In May 2018, DOI Added Uranium To A List Of “Critical Minerals.” “In May (2018), the administration listed uranium as a critical mineral, even though only nonfuel minerals may be listed. The next week, Nevada Rep. Mark Amodei, R, added a rider to the 2019 defense spending bill that would weaken the environmental review process for critical minerals extraction.” [High Country News, 06/12/18]

Labeling Uranium As A “Critical Mineral” Means It Will Be The Administration’s Policy To “Identify New Sources” And Increase “Exploration and Mining.” “Executive Order 13817 resulted in the inclusion of uranium on a draft list of 35 ‘critical’ minerals, access to which the administration plans to prioritize. This means that for as long as uranium is listed, it will be the policy of the federal government to identify new sources of uranium, increase activity at all levels of the supply chain, ‘including exploration [and] mining,’ and streamline leasing and permitting processes to expedite exploration, production, processing, reprocessing, recycling, and domestic refining of uranium.” [Grand Canyon Trust, Summer 2018]

Rep. Raul Grijalva And Exelon, America’s Largest Nuclear Power Provider, Both Say Uranium Does Not Meet The Criteria To Be Labeled A “Critical Mineral.” “Under an executive order President Trump signed late last year, Secretary of Commerce Wilbur Ross is due to send President Trump a report this fall with ‘recommendations to streamline permitting and review processes related to developing leases,’ among other issues. That report will almost certainly recommend hastier permitting times with little environmental oversight, not just for uranium but for the entire ‘critical minerals’ list. Zinke’s promises will mean little in the face of an administration-wide push for mining deregulation. Uranium’s inclusion on the ‘critical minerals’ list is especially ironic because the nation’s largest nuclear power provider, Exelon Corp., argued during the listing process that uranium is not critical to national security. Uranium, Exelon pointed out, is neither a ‘non-fuel mineral’ nor liable to supply chain disruption, two criteria necessary for listing. [Arizona Republic, 07/03/18]

Now Uranium Miners Are Asking The Trump Administration To Put A Cap On Uranium Imports, Which Conservationists Say Will Lead To Increased Uranium Mining Near The Grand Canyon And Bears Ears National Monument.  “The U.S. Commerce Department has submitted to the White House the results of a national security investigation into uranium imports, a spokesman for the department said on Monday. The “Section 232” probe was prompted by a petition filed by two U.S. uranium mining companies, Ur-Energy Inc and Energy Fuels Inc, complaining that subsidized foreign competitors, including Russia and Kazakhstan, have caused them to cut capacity and lay off workers. […] Conservation groups are concerned that boosting domestic demand for uranium will put areas of land with uranium deposits – including acres within the now-redrawn Bears Ears National Monument in Utah and contested acres near the Grand Canyon in Arizona – in danger.” [Reuters, 04/15/19]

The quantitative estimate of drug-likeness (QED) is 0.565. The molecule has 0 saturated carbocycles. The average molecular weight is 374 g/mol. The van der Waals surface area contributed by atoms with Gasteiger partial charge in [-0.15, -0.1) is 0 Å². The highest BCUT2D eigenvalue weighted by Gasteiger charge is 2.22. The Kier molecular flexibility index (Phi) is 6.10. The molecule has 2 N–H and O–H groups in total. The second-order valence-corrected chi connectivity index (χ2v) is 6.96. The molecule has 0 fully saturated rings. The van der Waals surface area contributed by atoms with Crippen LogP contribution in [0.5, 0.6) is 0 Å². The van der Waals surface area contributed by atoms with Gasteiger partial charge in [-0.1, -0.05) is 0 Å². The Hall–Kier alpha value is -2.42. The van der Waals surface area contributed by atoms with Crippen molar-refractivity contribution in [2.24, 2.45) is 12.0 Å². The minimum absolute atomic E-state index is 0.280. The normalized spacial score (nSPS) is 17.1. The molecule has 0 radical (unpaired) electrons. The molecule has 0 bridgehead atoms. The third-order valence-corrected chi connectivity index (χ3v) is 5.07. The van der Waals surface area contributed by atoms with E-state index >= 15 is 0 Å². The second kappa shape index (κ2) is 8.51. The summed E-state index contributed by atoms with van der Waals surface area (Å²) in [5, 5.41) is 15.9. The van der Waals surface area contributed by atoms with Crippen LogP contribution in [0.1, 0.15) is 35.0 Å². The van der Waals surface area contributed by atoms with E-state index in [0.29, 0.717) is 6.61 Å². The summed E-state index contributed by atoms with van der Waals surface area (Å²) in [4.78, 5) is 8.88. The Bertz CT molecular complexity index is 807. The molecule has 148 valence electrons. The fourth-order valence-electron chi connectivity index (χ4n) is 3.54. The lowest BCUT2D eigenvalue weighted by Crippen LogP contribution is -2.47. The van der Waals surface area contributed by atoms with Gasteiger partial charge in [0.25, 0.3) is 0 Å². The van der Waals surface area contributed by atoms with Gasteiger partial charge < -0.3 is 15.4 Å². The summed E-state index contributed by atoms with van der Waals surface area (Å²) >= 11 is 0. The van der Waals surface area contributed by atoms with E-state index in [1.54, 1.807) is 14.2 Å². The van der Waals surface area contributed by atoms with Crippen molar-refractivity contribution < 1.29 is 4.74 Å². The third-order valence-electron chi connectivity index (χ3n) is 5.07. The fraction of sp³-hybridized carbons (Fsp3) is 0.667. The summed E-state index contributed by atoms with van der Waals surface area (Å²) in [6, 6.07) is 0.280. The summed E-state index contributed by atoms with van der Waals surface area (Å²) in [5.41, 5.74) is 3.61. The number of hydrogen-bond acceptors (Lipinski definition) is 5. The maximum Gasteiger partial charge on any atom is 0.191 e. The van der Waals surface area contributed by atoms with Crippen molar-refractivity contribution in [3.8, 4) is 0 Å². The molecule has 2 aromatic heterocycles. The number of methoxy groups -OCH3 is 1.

One Of The Companies Behind The Uranium Quota Request Is A Former Client of Bernhardt’s. David Bernhardt represented Ur-Energy USA Inc. from 2009 to 2012. [U.S. Senate Committee on Energy and Natural Resources Statement by David Bernhardt Pertaining to His 2017 Nomination To Be Deputy Secretary]

The Effects Of Uranium Mining In The Grand Canyon Withdrawal Area Could Contaminate Groundwater And Sicken The Havasupai People

The Effects Of Uranium Mining In The Grand Canyon Region Have Left “A Legacy Of Polluted Water, Contaminated Soil And Toxic Mine Sites. More than 800 active claims already dot the landscape that the moratorium covers, and many more could. […] The Havasupai want more research on whether they are exposed to dangerous uranium levels. The tribe lives at the bottom of the Grand Canyon, relying on springs and streams for water, and breccia pipes penetrate the aquifer that supplies that water. The Havasupai fear new mines could contaminate the water, if it isn’t already affected.” [High Country News, 06/12/18]